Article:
Fraud Prevention in a Shaky EconomyWhat Impact Will We See From Market Unrest?
The reason: Sophistication of cybercrimes has increased in the last 12 months, and fighting and thwarting cyberattacks costs organizations more time and money than ever before.
In 2011, HP found that it took about 18 days and cost about $416,000 for the average organization to resolve a cyberattack. By comparison, in 2010, most attacks took only 14 days to resolve and typically cost about $250,000.
How much will banking institutions spend on efforts to improve layered security and risk assessments, two primary points noted by regulators in the new FFIEC guidance?
But those upticks are not surprising.
We all know cyberattacks are increasing in number and severity. Those two factors alone were catalysts for the Federal Financial Institutions Examination Council in its new authentication guidance to call for banking institutions to increase investments in online fraud prevention and refocus their attentions on more regular risk assessments.
How much banks and credit unions will spend on efforts to improve layered security and risk assessments, two primary points noted by regulators in the guidance, is hard to gauge. But suffice it to say, they'll all be shelling out their fair share.
And with the Jan. 2012, conformance deadline nearing, institutions don't have much time to explore many options. For now, most are reviewing risks and developing plans for regular assessments.
But those plans must include steps to move forward with stronger authentication and layered security; and that means more investments with new and existing vendors. I would venture to guess that the majority of institutions, those that fall beyond the purview of the top 25 or 30, will renew deals they already have with existing core processors and other third-parties.
The only difference will be the investment in more technology. Institutions won't be shopping around to find the best or cheapest deals. Quite frankly, they don't have time; and most are bound to the third-parties with which they're already working - locked in to contracts that often span five-year terms.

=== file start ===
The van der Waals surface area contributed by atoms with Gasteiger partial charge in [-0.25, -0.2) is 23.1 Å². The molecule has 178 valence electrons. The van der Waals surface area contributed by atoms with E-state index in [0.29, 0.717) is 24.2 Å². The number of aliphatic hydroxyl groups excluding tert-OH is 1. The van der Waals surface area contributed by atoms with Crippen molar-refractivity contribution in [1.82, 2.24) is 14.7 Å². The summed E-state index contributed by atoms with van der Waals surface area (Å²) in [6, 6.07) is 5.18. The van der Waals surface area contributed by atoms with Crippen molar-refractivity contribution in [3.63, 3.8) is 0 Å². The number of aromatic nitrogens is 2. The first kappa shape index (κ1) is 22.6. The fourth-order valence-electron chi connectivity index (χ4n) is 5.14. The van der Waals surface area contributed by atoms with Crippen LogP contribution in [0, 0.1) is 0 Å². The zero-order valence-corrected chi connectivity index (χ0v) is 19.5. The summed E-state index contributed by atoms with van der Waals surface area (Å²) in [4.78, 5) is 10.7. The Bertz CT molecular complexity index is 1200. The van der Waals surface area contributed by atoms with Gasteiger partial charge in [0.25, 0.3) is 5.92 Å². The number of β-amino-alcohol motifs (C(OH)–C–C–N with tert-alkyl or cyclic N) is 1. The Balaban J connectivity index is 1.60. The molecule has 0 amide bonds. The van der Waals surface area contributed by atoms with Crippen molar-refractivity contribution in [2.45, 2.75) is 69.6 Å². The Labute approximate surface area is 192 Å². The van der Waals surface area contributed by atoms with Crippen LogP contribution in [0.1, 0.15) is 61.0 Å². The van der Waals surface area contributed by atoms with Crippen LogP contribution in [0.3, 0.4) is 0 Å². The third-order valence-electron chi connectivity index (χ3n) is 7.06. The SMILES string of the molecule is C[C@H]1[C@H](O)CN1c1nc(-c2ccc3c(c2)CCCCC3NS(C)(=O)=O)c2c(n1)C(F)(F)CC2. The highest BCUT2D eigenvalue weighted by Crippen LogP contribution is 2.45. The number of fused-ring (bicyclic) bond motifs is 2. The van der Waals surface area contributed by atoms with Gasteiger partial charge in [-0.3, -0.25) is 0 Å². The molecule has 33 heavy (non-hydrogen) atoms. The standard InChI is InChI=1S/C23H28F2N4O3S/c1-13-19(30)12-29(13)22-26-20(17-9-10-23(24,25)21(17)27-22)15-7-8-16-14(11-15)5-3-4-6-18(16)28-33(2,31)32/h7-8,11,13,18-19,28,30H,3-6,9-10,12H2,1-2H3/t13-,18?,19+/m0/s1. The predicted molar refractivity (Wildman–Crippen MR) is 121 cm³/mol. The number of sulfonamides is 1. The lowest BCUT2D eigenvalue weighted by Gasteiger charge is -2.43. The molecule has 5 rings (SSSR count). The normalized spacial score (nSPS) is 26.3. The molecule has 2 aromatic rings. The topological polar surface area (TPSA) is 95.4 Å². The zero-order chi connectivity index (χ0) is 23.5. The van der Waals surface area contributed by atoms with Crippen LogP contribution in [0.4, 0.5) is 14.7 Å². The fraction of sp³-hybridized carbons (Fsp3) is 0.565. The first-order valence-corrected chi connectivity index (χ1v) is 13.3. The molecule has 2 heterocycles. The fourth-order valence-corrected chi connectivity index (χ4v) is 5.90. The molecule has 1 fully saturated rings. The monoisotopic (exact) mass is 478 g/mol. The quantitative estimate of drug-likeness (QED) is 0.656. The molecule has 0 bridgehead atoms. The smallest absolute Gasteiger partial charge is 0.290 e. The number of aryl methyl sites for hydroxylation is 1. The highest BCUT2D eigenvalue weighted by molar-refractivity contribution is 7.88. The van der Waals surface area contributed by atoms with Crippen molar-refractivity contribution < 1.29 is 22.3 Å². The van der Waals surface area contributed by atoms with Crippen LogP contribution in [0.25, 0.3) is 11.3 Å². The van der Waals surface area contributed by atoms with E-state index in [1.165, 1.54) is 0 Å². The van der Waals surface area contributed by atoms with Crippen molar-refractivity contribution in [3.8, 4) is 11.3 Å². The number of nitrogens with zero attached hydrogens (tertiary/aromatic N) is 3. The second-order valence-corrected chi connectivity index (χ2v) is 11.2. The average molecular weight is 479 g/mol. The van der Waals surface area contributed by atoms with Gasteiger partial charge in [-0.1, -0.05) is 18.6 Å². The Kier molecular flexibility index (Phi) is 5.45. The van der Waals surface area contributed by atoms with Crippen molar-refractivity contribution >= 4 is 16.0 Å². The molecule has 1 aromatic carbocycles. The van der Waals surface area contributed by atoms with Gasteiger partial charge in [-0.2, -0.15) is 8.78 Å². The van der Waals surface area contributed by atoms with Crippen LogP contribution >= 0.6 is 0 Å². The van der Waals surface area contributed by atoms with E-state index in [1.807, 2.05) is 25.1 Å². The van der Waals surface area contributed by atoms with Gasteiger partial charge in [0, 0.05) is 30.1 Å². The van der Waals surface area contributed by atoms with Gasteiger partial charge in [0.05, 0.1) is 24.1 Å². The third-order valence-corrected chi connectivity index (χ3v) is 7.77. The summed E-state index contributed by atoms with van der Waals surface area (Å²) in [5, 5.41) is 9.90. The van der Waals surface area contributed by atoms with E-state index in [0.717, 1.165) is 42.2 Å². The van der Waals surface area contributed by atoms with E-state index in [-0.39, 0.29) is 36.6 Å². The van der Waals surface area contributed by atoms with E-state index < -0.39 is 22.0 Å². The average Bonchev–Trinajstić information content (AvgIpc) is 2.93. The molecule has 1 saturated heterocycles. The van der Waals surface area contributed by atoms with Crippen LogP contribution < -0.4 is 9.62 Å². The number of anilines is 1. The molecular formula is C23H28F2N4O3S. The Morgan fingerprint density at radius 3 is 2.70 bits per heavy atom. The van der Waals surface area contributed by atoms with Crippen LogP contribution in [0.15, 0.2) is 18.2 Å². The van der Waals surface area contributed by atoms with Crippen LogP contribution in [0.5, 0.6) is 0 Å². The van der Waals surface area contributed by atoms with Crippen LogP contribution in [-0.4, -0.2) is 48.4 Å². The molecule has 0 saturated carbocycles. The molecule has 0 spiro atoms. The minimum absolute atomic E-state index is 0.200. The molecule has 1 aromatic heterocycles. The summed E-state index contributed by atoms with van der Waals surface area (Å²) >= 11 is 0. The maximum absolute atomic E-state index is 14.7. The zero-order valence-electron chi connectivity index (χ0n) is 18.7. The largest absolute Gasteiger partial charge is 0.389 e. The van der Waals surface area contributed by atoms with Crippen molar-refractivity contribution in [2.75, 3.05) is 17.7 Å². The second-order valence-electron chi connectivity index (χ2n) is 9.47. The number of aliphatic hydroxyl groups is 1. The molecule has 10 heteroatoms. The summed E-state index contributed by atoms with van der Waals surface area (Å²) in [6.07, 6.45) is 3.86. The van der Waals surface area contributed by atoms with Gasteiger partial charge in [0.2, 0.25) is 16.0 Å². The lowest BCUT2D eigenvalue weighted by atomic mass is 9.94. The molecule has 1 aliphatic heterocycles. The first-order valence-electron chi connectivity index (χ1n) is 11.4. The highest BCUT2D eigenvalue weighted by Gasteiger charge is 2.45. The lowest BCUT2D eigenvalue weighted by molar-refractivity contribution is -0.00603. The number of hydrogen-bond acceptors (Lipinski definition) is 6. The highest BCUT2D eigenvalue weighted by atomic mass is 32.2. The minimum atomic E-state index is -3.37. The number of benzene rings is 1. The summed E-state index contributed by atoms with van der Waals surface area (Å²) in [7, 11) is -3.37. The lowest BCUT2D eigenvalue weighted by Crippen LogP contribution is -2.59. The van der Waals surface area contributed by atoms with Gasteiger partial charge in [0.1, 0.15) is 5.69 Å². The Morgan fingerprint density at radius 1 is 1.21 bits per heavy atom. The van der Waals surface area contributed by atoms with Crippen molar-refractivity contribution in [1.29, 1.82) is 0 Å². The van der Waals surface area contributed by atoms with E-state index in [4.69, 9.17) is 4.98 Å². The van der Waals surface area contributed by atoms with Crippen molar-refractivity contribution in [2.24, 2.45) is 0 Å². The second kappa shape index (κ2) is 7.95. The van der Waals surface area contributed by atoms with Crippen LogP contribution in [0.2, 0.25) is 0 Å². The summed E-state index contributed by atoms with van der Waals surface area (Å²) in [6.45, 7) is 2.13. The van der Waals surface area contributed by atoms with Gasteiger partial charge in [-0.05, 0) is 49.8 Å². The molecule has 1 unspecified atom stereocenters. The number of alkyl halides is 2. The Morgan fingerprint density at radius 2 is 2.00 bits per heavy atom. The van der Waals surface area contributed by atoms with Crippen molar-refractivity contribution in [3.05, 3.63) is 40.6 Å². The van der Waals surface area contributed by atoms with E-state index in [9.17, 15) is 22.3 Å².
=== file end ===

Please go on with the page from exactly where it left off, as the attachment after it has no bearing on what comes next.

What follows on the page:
So, we have to wonder how this week's global market developments are expected to impact fraud investments banks and credit unions make over the next 12 months. How much can they afford, and at what cost? [See Anti-Fraud Investments Recession Proof?]
Aite analyst Julie McNelley says she doesn't expect investments in fraud prevention to be affected by the caving internal and domestic stock markets. Not now, anyway, when federal regulators are turning up the heat.
"The need for fraud-prevention tools increases during times of recession," she says. "That doesn't mean that they'll necessarily see increased spend, but it does mean that they will not see the chopping block quite as quickly as some other types of spending initiatives."
I do wonder how much more can go on the chopping block, though. How much can be cut? And will regulators take any of this into consideration, now that market turbulence has shed new light on soft spots in our fragile economy?
I suspect, if economic dips continue to deepen, we can expect to see some incentive, financial relief or leeway from the Fed and FFIEC on some of the recent demands and burdens banking institutions have been asked to shoulder.
But that's just one blogger's opinion. What's your perspective?